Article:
The picture from Russia grew uglier as the long weekend rolled on. The New York Times headline reported 200 dead in the Saturday edition, and the casualty count continued to climb. Photos of the bloodied, soiled, nearly naked children being evacuated were actually the good news. The horror stories poured out from the freed parents, teachers, and children: of armed Chechen terrorists seizing a middle school in the southwestern Russian province of North Ossetia Wednesday, the first day of the school year. They established their authority by killing a few dozen people and then executed the wounded so as to not have to worry about them. Female would-be suicide bombers, wearing belts made of plastic explosives, posted children at windows to deter snipers. Other children were forced into the hot gym, which was wired with explosives — explosives which rained down death from above — and some may have died of dehydration.
One survivor told the press that the mostly Orthodox children were praying for some intercession, “and those that didn’t know how to pray we taught them.” Outside, concerned citizens who had sustained a two-day vigil had some reason for hope, as a few dozen women and babies were released early Friday, as part of the negotiations. Of course, those hopes were dashed when the explosion led to a fire and the terrorists turned their sights on the fleeing children.
The nation of Russia is in mourning for the next few days. Rightly so. The violent death of one child is a great sadness; hundreds, retching. In light of who the hostages were, President Vladimir Putin had relaxed his theoretically inflexible rule about not negotiating with terrorists, and some reports say that the local authorities at one point thought they had struck a deal to release some imprisoned Chechen militants in exchange for the release of the children and clear passage for their captors. People who were on the ground observed the Russian military seemed caught off guard when the gym blew, which should put the lie to the idea that they attempted to storm the building (as Russian forces did a Moscow theater in October 2002).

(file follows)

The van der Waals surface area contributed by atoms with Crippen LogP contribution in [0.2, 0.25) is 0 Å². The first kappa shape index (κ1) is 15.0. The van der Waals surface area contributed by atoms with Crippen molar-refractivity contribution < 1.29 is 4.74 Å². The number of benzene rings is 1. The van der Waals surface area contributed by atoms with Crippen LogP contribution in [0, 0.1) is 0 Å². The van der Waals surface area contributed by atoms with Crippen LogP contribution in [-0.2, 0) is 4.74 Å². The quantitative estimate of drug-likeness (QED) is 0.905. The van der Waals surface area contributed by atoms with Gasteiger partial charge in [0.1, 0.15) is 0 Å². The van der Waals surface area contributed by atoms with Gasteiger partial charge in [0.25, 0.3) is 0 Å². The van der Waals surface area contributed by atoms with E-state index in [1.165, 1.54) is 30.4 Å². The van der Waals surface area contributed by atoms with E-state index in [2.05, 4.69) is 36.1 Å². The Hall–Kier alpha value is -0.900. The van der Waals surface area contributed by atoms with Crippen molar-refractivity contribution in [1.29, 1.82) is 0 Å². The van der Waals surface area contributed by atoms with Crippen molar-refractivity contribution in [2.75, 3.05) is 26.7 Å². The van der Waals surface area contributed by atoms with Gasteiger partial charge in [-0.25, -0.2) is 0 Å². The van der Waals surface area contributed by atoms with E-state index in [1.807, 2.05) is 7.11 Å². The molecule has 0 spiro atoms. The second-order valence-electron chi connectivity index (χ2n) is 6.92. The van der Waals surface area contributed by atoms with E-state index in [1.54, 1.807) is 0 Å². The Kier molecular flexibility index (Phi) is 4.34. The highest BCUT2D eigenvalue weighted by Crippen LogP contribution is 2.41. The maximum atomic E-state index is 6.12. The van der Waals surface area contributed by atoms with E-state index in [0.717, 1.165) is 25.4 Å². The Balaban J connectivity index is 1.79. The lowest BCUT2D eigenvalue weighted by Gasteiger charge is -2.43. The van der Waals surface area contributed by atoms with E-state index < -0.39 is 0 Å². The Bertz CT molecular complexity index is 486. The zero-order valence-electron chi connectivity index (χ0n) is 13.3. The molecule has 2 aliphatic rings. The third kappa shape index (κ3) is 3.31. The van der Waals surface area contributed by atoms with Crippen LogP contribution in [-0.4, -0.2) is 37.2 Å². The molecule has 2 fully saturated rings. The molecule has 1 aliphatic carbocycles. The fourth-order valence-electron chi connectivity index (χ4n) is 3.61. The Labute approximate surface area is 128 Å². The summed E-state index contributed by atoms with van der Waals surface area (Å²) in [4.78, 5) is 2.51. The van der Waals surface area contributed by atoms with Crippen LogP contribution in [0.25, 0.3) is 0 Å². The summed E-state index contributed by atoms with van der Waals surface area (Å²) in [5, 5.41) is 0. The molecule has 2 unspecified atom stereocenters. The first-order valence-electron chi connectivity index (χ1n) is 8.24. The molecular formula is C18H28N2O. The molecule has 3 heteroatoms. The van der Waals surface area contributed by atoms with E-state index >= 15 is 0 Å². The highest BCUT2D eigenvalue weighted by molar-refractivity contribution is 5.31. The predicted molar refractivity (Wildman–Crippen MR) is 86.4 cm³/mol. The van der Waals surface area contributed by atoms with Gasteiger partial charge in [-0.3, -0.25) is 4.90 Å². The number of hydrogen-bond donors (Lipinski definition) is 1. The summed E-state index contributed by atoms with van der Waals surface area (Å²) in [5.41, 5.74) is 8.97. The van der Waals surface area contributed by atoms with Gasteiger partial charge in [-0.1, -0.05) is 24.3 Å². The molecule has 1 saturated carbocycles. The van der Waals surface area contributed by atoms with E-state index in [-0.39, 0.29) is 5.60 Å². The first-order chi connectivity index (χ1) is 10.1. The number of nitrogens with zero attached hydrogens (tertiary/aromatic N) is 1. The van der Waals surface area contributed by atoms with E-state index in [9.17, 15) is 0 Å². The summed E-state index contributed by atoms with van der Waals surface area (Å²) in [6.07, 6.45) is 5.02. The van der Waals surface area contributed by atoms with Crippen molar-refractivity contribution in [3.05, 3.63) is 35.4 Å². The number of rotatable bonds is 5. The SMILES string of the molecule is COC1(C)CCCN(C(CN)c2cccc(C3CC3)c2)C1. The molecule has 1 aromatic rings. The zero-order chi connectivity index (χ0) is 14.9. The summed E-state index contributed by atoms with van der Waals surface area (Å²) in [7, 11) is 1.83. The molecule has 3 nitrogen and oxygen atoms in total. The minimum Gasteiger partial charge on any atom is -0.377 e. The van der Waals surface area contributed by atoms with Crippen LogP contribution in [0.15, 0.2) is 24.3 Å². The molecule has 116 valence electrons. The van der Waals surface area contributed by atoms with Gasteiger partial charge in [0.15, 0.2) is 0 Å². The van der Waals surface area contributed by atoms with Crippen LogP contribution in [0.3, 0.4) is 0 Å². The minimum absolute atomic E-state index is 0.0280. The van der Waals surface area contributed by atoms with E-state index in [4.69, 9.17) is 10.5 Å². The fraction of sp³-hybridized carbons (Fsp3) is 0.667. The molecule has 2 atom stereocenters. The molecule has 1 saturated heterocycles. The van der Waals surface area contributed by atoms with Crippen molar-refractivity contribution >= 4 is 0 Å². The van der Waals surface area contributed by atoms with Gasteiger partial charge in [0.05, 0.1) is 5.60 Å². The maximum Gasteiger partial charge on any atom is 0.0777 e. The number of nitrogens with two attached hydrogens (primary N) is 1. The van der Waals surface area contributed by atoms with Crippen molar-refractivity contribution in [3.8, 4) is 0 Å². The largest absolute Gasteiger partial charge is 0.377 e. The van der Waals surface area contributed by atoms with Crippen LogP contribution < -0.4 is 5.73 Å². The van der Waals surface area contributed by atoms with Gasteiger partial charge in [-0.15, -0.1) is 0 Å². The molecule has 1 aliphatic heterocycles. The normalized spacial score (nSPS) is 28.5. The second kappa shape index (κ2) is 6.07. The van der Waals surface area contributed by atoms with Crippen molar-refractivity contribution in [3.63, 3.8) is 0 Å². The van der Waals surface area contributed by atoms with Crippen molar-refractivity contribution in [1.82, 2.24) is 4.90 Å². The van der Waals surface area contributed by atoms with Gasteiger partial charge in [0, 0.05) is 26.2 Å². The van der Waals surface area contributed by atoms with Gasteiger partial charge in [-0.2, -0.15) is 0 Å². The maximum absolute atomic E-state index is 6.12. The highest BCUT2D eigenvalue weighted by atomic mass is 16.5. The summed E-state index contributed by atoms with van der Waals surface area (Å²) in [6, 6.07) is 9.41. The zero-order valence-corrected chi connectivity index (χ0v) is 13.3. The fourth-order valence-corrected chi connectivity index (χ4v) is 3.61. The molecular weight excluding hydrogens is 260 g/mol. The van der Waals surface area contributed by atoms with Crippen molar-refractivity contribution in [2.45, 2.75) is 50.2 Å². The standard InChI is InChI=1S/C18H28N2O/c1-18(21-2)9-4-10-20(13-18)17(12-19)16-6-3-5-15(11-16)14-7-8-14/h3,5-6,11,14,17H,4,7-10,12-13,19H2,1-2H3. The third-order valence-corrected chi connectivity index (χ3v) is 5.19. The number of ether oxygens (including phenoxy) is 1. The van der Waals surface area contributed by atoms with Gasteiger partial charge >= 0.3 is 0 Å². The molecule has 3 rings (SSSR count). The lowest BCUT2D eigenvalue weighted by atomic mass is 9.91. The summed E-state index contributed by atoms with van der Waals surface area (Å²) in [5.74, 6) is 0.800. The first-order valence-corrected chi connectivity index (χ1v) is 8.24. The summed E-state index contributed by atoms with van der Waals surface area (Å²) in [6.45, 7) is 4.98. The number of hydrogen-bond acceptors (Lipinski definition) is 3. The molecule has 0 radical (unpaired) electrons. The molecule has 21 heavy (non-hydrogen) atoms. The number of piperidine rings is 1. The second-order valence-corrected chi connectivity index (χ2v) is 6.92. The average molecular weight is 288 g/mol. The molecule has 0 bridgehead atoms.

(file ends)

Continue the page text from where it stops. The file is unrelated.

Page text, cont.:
When the nation has finished pouring out its tears until it has no more, Russia will decide on a course of action, and that should be something to behold. Though a lot of Chechen spokesmen have denounced the atrocity, one doubts that words of peace will be enough to hold back a bloodied but proud people. To the extent that terrorism has a logic it is this: taunt an occupying force into overreacting — into rounding up some locals, killing others, and generally disrupting their lives, so that the locals will join your struggle and help wear the stronger force down.
The problem is, short of mass murder, it’s tough to think of a military action that would be an overreaction to what just occurred. Chechnya is serving as a conduit for terrorists — homegrown and imported — to enter Russia and commit brutal acts, like the one we have just observed. In the ’90s, the province’s aspirations to self-government drew genuine world concern. Popular General Alexander Lebed was hailed by many for his velvet gloves approach to the region. Pretty soon, it’s brass knuckles time, and the beating is likely to go on indefinitely.
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